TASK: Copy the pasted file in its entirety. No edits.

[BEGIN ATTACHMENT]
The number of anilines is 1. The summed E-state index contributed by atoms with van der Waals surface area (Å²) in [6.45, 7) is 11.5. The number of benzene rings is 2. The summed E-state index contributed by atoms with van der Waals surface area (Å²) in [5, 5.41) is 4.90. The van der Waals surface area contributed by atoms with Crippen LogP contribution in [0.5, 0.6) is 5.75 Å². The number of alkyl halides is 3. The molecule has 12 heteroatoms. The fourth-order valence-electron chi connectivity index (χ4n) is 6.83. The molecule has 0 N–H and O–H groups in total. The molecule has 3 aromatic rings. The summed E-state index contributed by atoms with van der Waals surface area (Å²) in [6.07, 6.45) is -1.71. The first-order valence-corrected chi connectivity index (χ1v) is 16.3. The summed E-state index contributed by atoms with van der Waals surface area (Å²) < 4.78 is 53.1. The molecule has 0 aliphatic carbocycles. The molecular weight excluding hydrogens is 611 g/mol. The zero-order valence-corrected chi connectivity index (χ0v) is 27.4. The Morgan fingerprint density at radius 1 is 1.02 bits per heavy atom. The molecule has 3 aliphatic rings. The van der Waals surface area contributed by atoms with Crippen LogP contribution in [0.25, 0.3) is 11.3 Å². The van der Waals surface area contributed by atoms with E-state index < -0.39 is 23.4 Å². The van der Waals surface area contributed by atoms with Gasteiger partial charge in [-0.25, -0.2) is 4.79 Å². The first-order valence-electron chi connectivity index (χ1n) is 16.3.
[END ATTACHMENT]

The number of anilines is 1. The summed E-state index contributed by atoms with van der Waals surface area (Å²) in [6.45, 7) is 11.5. The number of benzene rings is 2. The summed E-state index contributed by atoms with van der Waals surface area (Å²) in [5, 5.41) is 4.90. The van der Waals surface area contributed by atoms with Crippen LogP contribution in [0.5, 0.6) is 5.75 Å². The number of alkyl halides is 3. The molecule has 12 heteroatoms. The fourth-order valence-electron chi connectivity index (χ4n) is 6.83. The molecule has 0 N–H and O–H groups in total. The molecule has 3 aromatic rings. The summed E-state index contributed by atoms with van der Waals surface area (Å²) in [6.07, 6.45) is -1.71. The first-order valence-corrected chi connectivity index (χ1v) is 16.3. The summed E-state index contributed by atoms with van der Waals surface area (Å²) < 4.78 is 53.1. The molecule has 0 aliphatic carbocycles. The molecular weight excluding hydrogens is 611 g/mol. The zero-order valence-corrected chi connectivity index (χ0v) is 27.4. The Morgan fingerprint density at radius 1 is 1.02 bits per heavy atom. The molecule has 3 aliphatic rings. The van der Waals surface area contributed by atoms with Crippen LogP contribution in [0.25, 0.3) is 11.3 Å². The van der Waals surface area contributed by atoms with E-state index < -0.39 is 23.4 Å². The van der Waals surface area contributed by atoms with Gasteiger partial charge in [-0.25, -0.2) is 4.79 Å². The first-order valence-electron chi connectivity index (χ1n) is 16.3.